The Golden Games

Summary: Milo Archer is a martial artist forced into an underworld tournament of occult bloodsport. The winners will have their wishes granted, and the losers die horribly. To survive, he'll need to learn the esoteric rules of the contest.

[The following is the transcript of a recording found on the deep web.]

[The narration starts in a male voice, singing in English with a slight American South accent.]

"You could be a friend of mine

In heaven you'll forever shine

Test your mettle and you'll see

Just where you're meant to be."

-Rick Landon¸ That Fickle Muse

[The voice continues speaking in a nervous, but still jocose tone.]

Week 0: Battle Buddies

My name's Milo Archer, but you can call me crazy. I can't quite put everything into words, but I'm gonna try. Let's go to where it started.

I've studied martial arts for a decade, an eclectic mix I picked up as I moved around. The ones that stuck with me the most, and vice versa, were aikido and mixed martial arts. Hell of a blend, right? One's all about relaxed, controlled movement, and the other's a frantic flurry of fists. Like a first kiss, your first martial art always stays with you. Same with your first real fight.

I remember seeing it when I was with my college aikido club, although I was not an active participant. I was naïve enough to think my aikido instructor, Sensei Marcus as we called him, would be a pushover. When a frat boy blundered into our lesson, he was drunk enough to throw a punch after being asked politely to leave. Despite being a short old man, Sensei flipped him and pinned him on the floor, despite him flailing around like a flopping fish. After campus police took him away, an older student explained Sensei grew up in a rough town, so he peppered his lessons with his practical self-defense techniques.

After during summer, I went a local MMA school to keep up some semblance of regular training. My MMA instructor looked more like a military drill instructor than short old man. We just called him Coach Taylor. He had these brown eyes that stared right through you, despite the cheery façade he put on. I got the impression he was a combat veteran, but I never confirmed it. He was a black belt in Brazilian jiu-jitsu that punctuated move with a breakdown into its mechanics. He also had weekly sessions where he cross trained us in other techniques, like boxing, wrestling, muay thai, escrima sticks, and even weapon disarms. He was ever the professional when discussing those moves, and I had no reason to contest them.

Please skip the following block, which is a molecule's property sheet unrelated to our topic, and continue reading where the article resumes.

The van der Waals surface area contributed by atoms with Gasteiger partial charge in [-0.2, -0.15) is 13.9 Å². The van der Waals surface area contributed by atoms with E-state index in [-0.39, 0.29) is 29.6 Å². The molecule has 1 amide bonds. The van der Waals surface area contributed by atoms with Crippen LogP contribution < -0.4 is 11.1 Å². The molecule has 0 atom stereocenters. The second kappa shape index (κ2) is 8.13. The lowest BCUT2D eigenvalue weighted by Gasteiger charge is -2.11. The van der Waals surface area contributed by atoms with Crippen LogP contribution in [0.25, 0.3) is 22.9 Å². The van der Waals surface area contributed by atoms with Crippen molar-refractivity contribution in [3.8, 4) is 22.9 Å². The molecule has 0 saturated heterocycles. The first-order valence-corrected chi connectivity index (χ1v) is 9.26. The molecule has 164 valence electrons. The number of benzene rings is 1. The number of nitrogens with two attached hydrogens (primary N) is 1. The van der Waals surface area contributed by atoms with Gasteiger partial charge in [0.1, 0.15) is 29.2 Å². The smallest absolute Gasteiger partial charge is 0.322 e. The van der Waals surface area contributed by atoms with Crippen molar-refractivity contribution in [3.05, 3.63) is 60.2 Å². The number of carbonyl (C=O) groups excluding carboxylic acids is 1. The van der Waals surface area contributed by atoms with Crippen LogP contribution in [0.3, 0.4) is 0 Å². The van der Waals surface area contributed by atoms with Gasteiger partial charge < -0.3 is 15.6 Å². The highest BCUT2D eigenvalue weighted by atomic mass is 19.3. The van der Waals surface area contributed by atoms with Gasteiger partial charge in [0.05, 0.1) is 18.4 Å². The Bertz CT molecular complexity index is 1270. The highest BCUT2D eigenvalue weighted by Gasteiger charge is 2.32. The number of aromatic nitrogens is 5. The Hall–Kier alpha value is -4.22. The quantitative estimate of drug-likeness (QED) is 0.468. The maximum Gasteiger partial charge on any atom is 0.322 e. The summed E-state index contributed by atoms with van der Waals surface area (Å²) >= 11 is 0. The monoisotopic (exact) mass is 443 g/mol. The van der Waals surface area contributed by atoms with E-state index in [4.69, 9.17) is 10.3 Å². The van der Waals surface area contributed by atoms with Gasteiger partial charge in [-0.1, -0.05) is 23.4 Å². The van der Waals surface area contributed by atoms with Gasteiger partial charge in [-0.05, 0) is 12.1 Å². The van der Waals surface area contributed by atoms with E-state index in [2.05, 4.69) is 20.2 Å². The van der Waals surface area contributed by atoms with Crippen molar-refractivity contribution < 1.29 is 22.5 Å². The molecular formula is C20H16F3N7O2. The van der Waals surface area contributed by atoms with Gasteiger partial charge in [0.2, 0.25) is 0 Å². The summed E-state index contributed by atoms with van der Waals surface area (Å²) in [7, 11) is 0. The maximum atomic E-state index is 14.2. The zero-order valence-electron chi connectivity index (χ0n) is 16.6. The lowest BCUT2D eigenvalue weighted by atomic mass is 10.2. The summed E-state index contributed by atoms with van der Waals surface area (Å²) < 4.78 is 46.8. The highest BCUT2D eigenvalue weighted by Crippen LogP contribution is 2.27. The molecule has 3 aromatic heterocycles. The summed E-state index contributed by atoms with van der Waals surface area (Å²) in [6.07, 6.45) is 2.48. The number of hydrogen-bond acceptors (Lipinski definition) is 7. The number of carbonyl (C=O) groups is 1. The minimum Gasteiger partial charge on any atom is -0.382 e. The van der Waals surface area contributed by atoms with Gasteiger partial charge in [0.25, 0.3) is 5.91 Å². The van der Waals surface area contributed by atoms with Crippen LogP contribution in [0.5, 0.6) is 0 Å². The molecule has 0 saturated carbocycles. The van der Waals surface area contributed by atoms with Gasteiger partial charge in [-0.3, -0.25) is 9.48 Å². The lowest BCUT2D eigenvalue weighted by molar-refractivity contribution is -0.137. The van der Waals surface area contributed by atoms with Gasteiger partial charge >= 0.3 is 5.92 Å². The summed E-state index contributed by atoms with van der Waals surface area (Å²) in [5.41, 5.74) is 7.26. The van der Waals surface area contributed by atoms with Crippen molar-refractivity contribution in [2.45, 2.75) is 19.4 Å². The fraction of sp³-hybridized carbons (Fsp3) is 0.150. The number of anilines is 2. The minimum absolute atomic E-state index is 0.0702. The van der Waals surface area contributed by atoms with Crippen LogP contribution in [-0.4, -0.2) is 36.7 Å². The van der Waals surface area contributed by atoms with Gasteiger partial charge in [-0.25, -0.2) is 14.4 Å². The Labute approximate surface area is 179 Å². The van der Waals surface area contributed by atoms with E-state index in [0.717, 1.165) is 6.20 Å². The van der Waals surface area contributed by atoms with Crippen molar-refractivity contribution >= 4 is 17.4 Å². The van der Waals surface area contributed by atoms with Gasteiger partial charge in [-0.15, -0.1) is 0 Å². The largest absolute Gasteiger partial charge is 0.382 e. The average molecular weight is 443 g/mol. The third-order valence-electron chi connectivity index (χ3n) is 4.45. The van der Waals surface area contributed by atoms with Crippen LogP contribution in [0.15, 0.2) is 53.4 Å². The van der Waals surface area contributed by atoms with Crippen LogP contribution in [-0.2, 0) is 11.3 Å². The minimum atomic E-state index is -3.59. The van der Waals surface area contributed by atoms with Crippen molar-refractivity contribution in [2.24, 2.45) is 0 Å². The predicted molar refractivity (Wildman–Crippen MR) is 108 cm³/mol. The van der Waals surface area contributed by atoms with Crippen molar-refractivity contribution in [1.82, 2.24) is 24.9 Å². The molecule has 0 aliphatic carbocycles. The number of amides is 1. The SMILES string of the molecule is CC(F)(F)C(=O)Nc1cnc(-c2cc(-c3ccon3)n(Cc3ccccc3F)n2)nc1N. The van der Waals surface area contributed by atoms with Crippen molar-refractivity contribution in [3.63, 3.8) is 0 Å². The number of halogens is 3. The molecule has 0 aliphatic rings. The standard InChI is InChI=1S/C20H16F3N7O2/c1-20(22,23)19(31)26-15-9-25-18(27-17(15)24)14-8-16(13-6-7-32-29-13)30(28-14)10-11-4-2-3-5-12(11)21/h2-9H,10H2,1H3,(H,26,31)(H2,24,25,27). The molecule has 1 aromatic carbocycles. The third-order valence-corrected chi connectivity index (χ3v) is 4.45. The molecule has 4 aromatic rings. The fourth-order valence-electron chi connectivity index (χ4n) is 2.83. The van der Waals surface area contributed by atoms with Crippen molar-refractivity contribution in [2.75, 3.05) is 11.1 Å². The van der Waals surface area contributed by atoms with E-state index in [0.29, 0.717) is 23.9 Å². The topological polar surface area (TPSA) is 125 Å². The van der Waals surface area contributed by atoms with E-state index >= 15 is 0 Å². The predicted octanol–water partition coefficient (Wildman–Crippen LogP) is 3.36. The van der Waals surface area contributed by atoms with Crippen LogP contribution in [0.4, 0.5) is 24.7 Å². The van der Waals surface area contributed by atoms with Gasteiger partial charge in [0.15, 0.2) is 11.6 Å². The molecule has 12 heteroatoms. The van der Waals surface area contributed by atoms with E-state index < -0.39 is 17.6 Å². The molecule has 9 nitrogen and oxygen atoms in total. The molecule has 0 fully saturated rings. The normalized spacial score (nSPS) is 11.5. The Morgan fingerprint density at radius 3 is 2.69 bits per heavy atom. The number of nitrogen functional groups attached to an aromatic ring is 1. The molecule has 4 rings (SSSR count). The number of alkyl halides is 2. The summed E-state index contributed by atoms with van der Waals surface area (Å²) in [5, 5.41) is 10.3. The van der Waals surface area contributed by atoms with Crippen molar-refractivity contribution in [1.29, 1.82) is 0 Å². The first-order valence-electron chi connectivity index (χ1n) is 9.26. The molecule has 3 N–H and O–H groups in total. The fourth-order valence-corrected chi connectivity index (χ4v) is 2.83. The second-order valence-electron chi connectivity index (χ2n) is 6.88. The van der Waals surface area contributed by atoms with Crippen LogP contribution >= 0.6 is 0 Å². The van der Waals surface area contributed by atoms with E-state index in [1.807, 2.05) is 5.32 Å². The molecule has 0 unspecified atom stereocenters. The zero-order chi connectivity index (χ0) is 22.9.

When I went to grad school, I met my friend Dave taking krav maga at a local club. We bounded over our similar backgrounds, although he was far more comfortable with the weapons than I was. I even let him take me to the shooting range a few times, although I never got too used to all the techniques he excited showed me. He finished two semesters ahead of me, and I got buried under my own work. Due to changing apartments, I was unable to attend the club as frequently as I used to.

Instead, I picked up an unrelated skill: blade throwing. My housemate Kevin was interested in card tricks, stage magic, and knife-throwing. The shear variety of point objects surprised me, but I gravitated towards the axes. I guessed it was due to my love of heavy metal. When I swung them in my hand, they felt even lighter than the escrima sticks Coach Taylor taught me. I bought a pair of tomahawks and started practicing on my own. I never was good at it as Kevin was, but he'd spent far more time on it than I had. I still like to think I could take him in a fight, but thankfully, our disagreements never escalated that far. He'd always had a way of diffusing the tension with those stupid jokes of his.

For the years that followed, I drifted between jobs due to sticking in the turbulent startup scene. Sadly, I can't claim credit to any of the ideas that each company. Just as well, I don't blame myself for any of those companies faring poorly. I've seen enough to know when things are about to head downhill. I got that feelings recently, but in just before my personal life crashed. After a nasty breakup, I moved across the country to live with my cousin Sam. She works nightshift, so I rarely see her. I settled into a new routine looking for jobs, but things went south after the second week.

You see, Sam lives on a vacant tract of land along an otherwise forlorn road. In the infinite wisdom of the state transit board, there was a bus stop out here in the boonies, but I walked a kilometer to get there. I'd get up every morning to head into town, and return after my business concluded. Not having a car in a rural area tends to be like living without legs. It was along one of those walks that things get weird.

The dirt driveway connecting Sam's house and the road is densely lined with trees, so I couldn't see very well at dawn and dusk. In my desperation for any source of income, I was down to submitting my resume at one of those convenience store terminals to apply for more dead-end jobs. I don't remember why I got so frustrated, but I was content to stew in my misery during that trudge down the musty road. The sun hung low above the horizon, like an overripe Florida orange ready to fall.